Celebrations Leading to Grief

The other day, I was visiting a relative of mine in the ICU. After I checked on her and made sure she was fine, I went to sit in the waiting hall.
I didn’t know what to do, so I took out my notebook and started adding more to a story that I had been writing earlier.
As I was deep into the story, I heard someone close to me ask,
“Who do you have here?”
I looked up, it was an older woman sitting next to me.
“A relative.” I said.
“May Allah heal her.” The older woman said in a sad tone.
“Thank you,” I replied. “What about you, who do you have here?”
“My son.” Her eyes were teary.
“What’s wrong with him?”
“They just removed a bullet from his head.”
“Oh, really?!” I was surprised. “Who shot him?”
“It was a random bullet.”
“You don’t know where it came from?”
“No, he was walking home. I think it came from a graduation party closeby.”
‘Oh, yah…’ I thought to myself. ‘Some people celebrate here by shooting bullets in the air.’
“I’m really sorry to hear that, I hope he will be fine inshaAllah.”
I didn’t know what words I might tell her that could comfort her.
“Thank you dear.” She smiled slightly.
I was curious to know his story, but I didn’t want to ask more.
“You know,” she said looking at the entrance to the ICU, “He came home that night telling me that he thinks someone from the neighborhood threw a rock on his head.”
“What do you mean?” I asked, “He didn’t know he was shot?”
“No, none of us knew.” She shook her head, “We didn’t know until 12 days later.”
“How is that possible?” I was confused.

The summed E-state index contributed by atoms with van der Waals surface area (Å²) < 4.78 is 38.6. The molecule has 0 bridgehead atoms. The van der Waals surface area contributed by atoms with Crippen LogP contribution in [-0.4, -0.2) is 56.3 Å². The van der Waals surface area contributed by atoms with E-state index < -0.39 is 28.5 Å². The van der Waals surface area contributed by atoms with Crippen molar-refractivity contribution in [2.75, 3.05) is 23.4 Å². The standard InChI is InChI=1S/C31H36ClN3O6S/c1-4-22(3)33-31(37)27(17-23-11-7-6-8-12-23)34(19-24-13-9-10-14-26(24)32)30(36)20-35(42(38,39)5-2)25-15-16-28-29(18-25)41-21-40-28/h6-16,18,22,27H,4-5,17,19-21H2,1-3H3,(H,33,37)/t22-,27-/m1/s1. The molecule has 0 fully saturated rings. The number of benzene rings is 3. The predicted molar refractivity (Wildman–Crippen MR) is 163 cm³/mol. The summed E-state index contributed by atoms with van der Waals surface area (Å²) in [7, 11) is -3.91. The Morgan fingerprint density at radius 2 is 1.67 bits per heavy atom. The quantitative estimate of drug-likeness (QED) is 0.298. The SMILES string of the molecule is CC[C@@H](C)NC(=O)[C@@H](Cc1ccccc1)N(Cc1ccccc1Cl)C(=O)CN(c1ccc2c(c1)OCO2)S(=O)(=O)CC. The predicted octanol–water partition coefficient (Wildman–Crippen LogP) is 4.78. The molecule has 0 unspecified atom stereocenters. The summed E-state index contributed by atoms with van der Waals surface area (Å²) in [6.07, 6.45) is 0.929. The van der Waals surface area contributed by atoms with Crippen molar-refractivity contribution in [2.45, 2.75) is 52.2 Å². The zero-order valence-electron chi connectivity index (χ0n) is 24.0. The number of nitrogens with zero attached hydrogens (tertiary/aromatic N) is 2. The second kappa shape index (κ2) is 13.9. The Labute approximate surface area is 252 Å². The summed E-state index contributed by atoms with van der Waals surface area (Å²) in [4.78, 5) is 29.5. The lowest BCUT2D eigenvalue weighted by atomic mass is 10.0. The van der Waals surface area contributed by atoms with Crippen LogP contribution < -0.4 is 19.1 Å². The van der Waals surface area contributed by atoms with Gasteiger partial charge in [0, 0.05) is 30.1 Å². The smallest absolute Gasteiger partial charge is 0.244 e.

“12 days after he was shot, he had hemiplegia.”
This means half of his body became paralyzed.
She continued, “After we took him to the hospital, they told us he had a metal object in his head, then later on we found out it was a bullet.”
Poor man, he probably never expected to be shot randomly while walking home.
The sad part is that the bullet came from a celebration.
Some people celebrate foolishly and make others mourn, how selfish.
You want to know what’s even more sad?
She told me that he lived with the bullet in his head for 1 year and 4 months.
The doctors said as long as it is not moving, they shouldn’t remove it.
However, after all that time, it had moved slightly and he fell again.
This lead him to go through surgery to remove it.
As I sat next to the older woman, I saw a young boy crying while his grandfather hugged him.
“This is my grandson.” She said with a raspy voice. “He just saw his father with his head wrapped in gauze.”
“How old is your son?”
“He is 40, and he has 5 kids.”
I didn’t know how to feel at that moment.
“InshaAllah everything will be fine.” I told her confidently. “God willing, he will be back with his kids soon.”

I thought to myself, what’s his fault?
It’s not his fault.
I’m sure you know whose fault it is.
You want to celebrate, celebrate without a gun.
Many people have died in such celebrations, yet some people don’t learn.
Let’s not turn a celebration into a funeral.
I can’t be more clear with the message I’m trying to send out.
I hope this injured man will be in good health surrounded by his family very soon, and let’s not celebrate with bullets.
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